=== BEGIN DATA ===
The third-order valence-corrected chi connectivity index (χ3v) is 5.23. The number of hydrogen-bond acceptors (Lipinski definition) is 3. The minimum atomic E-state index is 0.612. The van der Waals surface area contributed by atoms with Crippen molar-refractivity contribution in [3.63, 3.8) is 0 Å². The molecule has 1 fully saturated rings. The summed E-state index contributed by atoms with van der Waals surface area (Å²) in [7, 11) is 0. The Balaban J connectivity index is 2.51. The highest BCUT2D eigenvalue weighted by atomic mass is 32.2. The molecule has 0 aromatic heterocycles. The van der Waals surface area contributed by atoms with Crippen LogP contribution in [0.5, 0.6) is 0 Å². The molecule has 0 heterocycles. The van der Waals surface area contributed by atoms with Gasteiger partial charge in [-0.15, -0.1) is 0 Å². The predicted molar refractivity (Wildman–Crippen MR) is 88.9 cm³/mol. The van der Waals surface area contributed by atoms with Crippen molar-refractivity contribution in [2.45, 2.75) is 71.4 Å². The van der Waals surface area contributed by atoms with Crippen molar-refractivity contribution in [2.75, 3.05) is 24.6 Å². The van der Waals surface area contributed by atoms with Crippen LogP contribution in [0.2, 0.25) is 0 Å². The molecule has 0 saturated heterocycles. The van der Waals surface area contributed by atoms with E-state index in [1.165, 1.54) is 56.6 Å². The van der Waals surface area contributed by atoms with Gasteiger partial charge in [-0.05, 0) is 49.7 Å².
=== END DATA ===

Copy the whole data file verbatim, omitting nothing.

The third-order valence-corrected chi connectivity index (χ3v) is 5.23. The number of hydrogen-bond acceptors (Lipinski definition) is 3. The minimum atomic E-state index is 0.612. The van der Waals surface area contributed by atoms with Crippen molar-refractivity contribution in [3.63, 3.8) is 0 Å². The molecule has 1 fully saturated rings. The summed E-state index contributed by atoms with van der Waals surface area (Å²) in [7, 11) is 0. The Balaban J connectivity index is 2.51. The highest BCUT2D eigenvalue weighted by atomic mass is 32.2. The molecule has 0 aromatic heterocycles. The van der Waals surface area contributed by atoms with Crippen LogP contribution in [0.5, 0.6) is 0 Å². The molecule has 0 heterocycles. The van der Waals surface area contributed by atoms with Gasteiger partial charge in [-0.15, -0.1) is 0 Å². The predicted molar refractivity (Wildman–Crippen MR) is 88.9 cm³/mol. The van der Waals surface area contributed by atoms with Crippen molar-refractivity contribution in [2.45, 2.75) is 71.4 Å². The van der Waals surface area contributed by atoms with Crippen molar-refractivity contribution in [2.75, 3.05) is 24.6 Å². The van der Waals surface area contributed by atoms with Crippen LogP contribution in [0.2, 0.25) is 0 Å². The molecule has 0 saturated heterocycles. The van der Waals surface area contributed by atoms with E-state index in [1.165, 1.54) is 56.6 Å². The van der Waals surface area contributed by atoms with Gasteiger partial charge in [-0.05, 0) is 49.7 Å².